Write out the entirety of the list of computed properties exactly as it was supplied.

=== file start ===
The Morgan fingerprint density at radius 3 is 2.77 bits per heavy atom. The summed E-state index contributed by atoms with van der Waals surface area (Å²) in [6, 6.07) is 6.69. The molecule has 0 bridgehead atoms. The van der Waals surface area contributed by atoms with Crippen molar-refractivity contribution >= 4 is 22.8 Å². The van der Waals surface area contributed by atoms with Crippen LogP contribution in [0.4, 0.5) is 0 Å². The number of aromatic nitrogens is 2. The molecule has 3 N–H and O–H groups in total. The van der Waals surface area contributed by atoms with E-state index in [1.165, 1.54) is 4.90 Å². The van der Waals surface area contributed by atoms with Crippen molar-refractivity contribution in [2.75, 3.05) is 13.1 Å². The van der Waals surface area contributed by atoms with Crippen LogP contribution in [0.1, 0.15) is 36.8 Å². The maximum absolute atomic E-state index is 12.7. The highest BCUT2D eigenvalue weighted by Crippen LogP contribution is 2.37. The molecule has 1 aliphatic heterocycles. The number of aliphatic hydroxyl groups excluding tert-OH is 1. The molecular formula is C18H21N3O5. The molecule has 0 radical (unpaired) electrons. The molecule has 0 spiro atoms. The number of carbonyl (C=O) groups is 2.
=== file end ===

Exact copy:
The Morgan fingerprint density at radius 3 is 2.77 bits per heavy atom. The summed E-state index contributed by atoms with van der Waals surface area (Å²) in [6, 6.07) is 6.69. The molecule has 0 bridgehead atoms. The van der Waals surface area contributed by atoms with Crippen molar-refractivity contribution >= 4 is 22.8 Å². The van der Waals surface area contributed by atoms with Crippen LogP contribution in [0.4, 0.5) is 0 Å². The number of aromatic nitrogens is 2. The molecule has 3 N–H and O–H groups in total. The van der Waals surface area contributed by atoms with E-state index in [1.165, 1.54) is 4.90 Å². The van der Waals surface area contributed by atoms with Crippen molar-refractivity contribution in [2.75, 3.05) is 13.1 Å². The van der Waals surface area contributed by atoms with Crippen LogP contribution in [0.1, 0.15) is 36.8 Å². The maximum absolute atomic E-state index is 12.7. The highest BCUT2D eigenvalue weighted by Crippen LogP contribution is 2.37. The molecule has 1 aliphatic heterocycles. The number of aliphatic hydroxyl groups excluding tert-OH is 1. The molecular formula is C18H21N3O5. The molecule has 0 radical (unpaired) electrons. The molecule has 0 spiro atoms. The number of carbonyl (C=O) groups is 2.